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On November 24, 2015, USCIS published a notice in the Federal Register [80 FR 73200] of proposed changes to the Form I-9, thereby initiating a 60 day public comment period through January 25, 2015.  The proposed changes aim to reduce the commission of technical errors on the Form I-9 and increase functionality for customers in completing the form on their computer as downloaded from the USCIS website.

Some of the proposed technical changes include preferences whereby the form:

  • Assists the customer by checking the fields to ensure information has been entered properly.
  • Offers additional space to enter multiple preparers and translators; additional space to enter further information that employers are currently required to note in the margins of the form.
  • Features drop-down lists and calendars.
  • Generates a quick-response matrix barcode (or QR code) once the form is printed — this can be used in the audit process.
  • Provides instructions to help the customer complete each field.

Some of the proposed substantive changes include:

  • Section 1:  instead of requiring employees to provide all other names used, only require other last names used.
  • Section 1:  streamline the certification for certain foreign nationals.
  • Instructions:  adhering to USCIS’ practice by separating the instructions from the form itself.
  • Instructions:  revise explanation of purpose of form for employers in the Commonwealth of the Northern Marina Islands (CNMI).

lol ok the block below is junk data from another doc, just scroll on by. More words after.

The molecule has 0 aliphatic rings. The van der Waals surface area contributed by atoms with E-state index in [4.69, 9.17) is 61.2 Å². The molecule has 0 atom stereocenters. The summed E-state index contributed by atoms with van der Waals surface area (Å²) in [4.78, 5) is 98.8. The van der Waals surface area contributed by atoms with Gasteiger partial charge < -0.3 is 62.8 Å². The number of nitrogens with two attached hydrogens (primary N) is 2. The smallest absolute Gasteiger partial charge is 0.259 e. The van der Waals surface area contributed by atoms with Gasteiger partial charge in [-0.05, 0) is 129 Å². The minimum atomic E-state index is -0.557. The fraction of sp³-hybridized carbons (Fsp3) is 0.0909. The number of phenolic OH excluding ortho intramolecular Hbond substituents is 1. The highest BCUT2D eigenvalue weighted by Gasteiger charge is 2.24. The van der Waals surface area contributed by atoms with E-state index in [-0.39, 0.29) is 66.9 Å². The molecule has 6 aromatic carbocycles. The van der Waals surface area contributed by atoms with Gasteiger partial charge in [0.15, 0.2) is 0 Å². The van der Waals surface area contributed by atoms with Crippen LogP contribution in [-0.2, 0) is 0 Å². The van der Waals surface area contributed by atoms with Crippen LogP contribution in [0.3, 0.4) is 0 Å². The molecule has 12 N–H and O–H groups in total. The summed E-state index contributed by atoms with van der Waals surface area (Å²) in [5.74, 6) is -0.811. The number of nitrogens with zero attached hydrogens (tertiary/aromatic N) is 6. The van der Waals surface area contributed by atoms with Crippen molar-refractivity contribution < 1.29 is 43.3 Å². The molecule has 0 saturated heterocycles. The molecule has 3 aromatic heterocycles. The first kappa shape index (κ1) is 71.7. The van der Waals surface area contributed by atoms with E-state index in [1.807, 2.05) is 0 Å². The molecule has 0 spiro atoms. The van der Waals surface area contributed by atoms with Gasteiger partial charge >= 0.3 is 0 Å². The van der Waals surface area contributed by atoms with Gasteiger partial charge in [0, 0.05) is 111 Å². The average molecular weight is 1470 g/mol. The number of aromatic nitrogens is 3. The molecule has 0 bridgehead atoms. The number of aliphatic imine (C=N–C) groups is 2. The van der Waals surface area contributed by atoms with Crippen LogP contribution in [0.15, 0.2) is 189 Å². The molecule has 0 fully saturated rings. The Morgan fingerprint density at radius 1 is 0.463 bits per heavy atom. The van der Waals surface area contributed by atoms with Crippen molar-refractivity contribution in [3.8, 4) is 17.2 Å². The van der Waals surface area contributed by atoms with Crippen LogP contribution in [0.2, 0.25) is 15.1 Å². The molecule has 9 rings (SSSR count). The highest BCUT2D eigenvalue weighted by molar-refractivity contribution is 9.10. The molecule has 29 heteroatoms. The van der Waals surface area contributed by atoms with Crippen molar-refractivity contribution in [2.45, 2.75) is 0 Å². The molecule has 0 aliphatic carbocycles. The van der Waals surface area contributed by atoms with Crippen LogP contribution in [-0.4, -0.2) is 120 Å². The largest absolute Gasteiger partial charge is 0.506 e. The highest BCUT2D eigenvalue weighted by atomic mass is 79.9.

• Instructions:   clarify instructions for completing the form for both employers and employees and the proper use of the Spanish version of the form.

Stakeholders wanting to submit a comment may do so by following the steps below:

  • Visit the website: http://www.regulations.gov
  • Enter the code in the search box: USCIS-2006-0068
  • Click the button: Comment Now!
  • Note: comments submitted will be posted and will include any personal information provided

At the conclusion of the 60 day public comment period, USCIS may make revisions to the Form I-9 based on comments received and will publish a second notice for comment.  The public will have an additional 30 day period to provide comment on the proposed changes.  USCIS will keep the public apprised of the comment periods and any changes to the Form I-9 through their site: I-9 Central.

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Photo of Laura Foote Reiff‡ Laura Foote Reiff‡

Laura Foote Reiff is the Co-Managing Shareholder of the Northern Virginia Office. She also Co-Chairs the firm’s Labor & Employment Practice’s International Employment, Immigration & Workforce Strategies group. Laura focuses her practice on business immigration laws and regulations affecting U.S. and foreign companies,

Laura Foote Reiff is the Co-Managing Shareholder of the Northern Virginia Office. She also Co-Chairs the firm’s Labor & Employment Practice’s International Employment, Immigration & Workforce Strategies group. Laura focuses her practice on business immigration laws and regulations affecting U.S. and foreign companies, as well as related employment compliance and legislative issues.